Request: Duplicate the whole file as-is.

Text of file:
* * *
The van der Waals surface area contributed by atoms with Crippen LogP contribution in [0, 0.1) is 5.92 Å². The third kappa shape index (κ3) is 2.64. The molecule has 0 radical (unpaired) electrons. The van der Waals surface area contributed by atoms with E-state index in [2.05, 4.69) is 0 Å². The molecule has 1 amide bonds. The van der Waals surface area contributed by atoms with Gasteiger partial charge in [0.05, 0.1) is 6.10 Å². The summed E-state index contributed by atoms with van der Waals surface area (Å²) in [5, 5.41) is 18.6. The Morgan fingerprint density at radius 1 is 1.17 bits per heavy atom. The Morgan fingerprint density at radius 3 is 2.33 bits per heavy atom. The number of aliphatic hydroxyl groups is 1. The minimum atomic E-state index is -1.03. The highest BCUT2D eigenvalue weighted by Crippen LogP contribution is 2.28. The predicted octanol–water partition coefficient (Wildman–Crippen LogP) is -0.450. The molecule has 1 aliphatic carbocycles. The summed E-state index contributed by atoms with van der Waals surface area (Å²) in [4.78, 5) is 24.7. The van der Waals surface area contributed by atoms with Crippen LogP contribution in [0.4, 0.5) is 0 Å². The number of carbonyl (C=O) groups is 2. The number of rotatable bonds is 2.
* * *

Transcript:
The van der Waals surface area contributed by atoms with Crippen LogP contribution in [0, 0.1) is 5.92 Å². The third kappa shape index (κ3) is 2.64. The molecule has 0 radical (unpaired) electrons. The van der Waals surface area contributed by atoms with E-state index in [2.05, 4.69) is 0 Å². The molecule has 1 amide bonds. The van der Waals surface area contributed by atoms with Gasteiger partial charge in [0.05, 0.1) is 6.10 Å². The summed E-state index contributed by atoms with van der Waals surface area (Å²) in [5, 5.41) is 18.6. The Morgan fingerprint density at radius 1 is 1.17 bits per heavy atom. The Morgan fingerprint density at radius 3 is 2.33 bits per heavy atom. The number of aliphatic hydroxyl groups is 1. The minimum atomic E-state index is -1.03. The highest BCUT2D eigenvalue weighted by Crippen LogP contribution is 2.28. The predicted octanol–water partition coefficient (Wildman–Crippen LogP) is -0.450. The molecule has 1 aliphatic carbocycles. The summed E-state index contributed by atoms with van der Waals surface area (Å²) in [4.78, 5) is 24.7. The van der Waals surface area contributed by atoms with Crippen LogP contribution in [0.4, 0.5) is 0 Å². The number of carbonyl (C=O) groups is 2. The number of rotatable bonds is 2.